Some mediators will also work to a fixed total fee, though this is typically within specific parameters, such as a pre-agreed number of meetings after the MIAM.

Can I qualify for legal aid to help with the costs?

Qualifying criteria for legal aid are extremely strict and are based on your income. At present it is as follows:

  • You may qualify for legal aid for mediation if you receive Income-Based Jobseekers Allowance, Income Support, Income Based Employment and Support Allowance or guaranteed credit and have less than £8,000 in capital or assets.
  • If you earn more than £2,657 per month and/or have over £8,000 in capital or assets you will not qualify.
  • If you stand anywhere in between then your case will need to be reviewed on an individual basis, which means that a statement of income will need to be completed for assessment.

What happens if you and your partner still cannot agree on terms?

Advice should be sought from a divorce lawyer on what to do next, but at this stage family arbitration or the  traditional lawyer-to-lawyer negotiated divorce start to become likely options.

Will I need legal advice?

In very simple cases of family mediation, possibly not. However, it is always wise to at least consult with a divorce lawyer initially to fully understand your legal position before you embark on any negotiations.

If resolution starts to look unlikely during mediation or complicated issues such as property or children are involved, then legal representation may be advisable.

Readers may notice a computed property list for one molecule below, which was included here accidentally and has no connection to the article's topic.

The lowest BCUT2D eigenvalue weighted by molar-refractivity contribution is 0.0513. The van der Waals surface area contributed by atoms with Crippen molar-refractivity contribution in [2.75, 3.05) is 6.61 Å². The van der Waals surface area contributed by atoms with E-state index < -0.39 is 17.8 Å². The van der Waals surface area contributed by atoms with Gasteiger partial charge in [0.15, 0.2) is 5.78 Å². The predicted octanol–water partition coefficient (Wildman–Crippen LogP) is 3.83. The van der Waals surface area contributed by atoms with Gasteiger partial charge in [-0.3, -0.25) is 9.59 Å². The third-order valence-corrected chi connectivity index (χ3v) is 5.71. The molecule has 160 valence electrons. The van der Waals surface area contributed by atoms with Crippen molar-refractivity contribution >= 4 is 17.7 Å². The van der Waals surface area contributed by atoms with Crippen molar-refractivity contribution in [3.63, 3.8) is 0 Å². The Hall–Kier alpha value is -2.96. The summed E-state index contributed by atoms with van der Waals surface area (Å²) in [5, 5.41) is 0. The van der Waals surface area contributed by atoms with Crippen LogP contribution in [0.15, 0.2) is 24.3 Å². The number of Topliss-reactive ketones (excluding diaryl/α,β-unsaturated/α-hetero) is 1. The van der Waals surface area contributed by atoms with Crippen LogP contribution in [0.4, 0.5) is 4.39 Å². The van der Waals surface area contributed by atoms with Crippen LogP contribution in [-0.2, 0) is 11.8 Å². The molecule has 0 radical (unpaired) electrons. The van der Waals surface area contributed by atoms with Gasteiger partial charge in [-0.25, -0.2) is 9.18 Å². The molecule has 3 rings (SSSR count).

Will I ever need to go to court?

Most divorces do not require either party to attend court. If a case reaches court it is usually because both parties could not agree on fundamental issues, such as children and finances, or the assets being divided are of sufficient value to justify paying the costs that court brings.

Lawyer Assisted Mediation / Collaborative Law

How is family arbitration different to mediation?

A family arbitrator will make a decision on financial cases while acting as a third party. This decision is legally binding and is known as an award. It is a decision based on all relevant information and evidence that has been made available. Family arbitration may be sought before heading towards the more expensive option of court proceedings.

What is lawyer-assisted mediation?

This simply means that lawyers representing both parties are present during mediation as well as a mediator. It will be more expensive but could be money well spent if there are legal complexities.

How is this different from family mediation?

Usually, you would have one long mediation session instead of several shorter meetings. You and your lawyer may move to a separate room to your partner and their lawyer at some stage. If some form of agreement is made then everybody may rejoin again in the same room and draw up an agreement on the spot.

When is the best time to consider lawyer-assisted mediation?

Complex issues with much at stake may necessitate lawyer-assisted mediation. It can also be used as a last resort for sorting out issues that have not been able to be worked out yet and before resorting to the court for a decision to be made by a judge.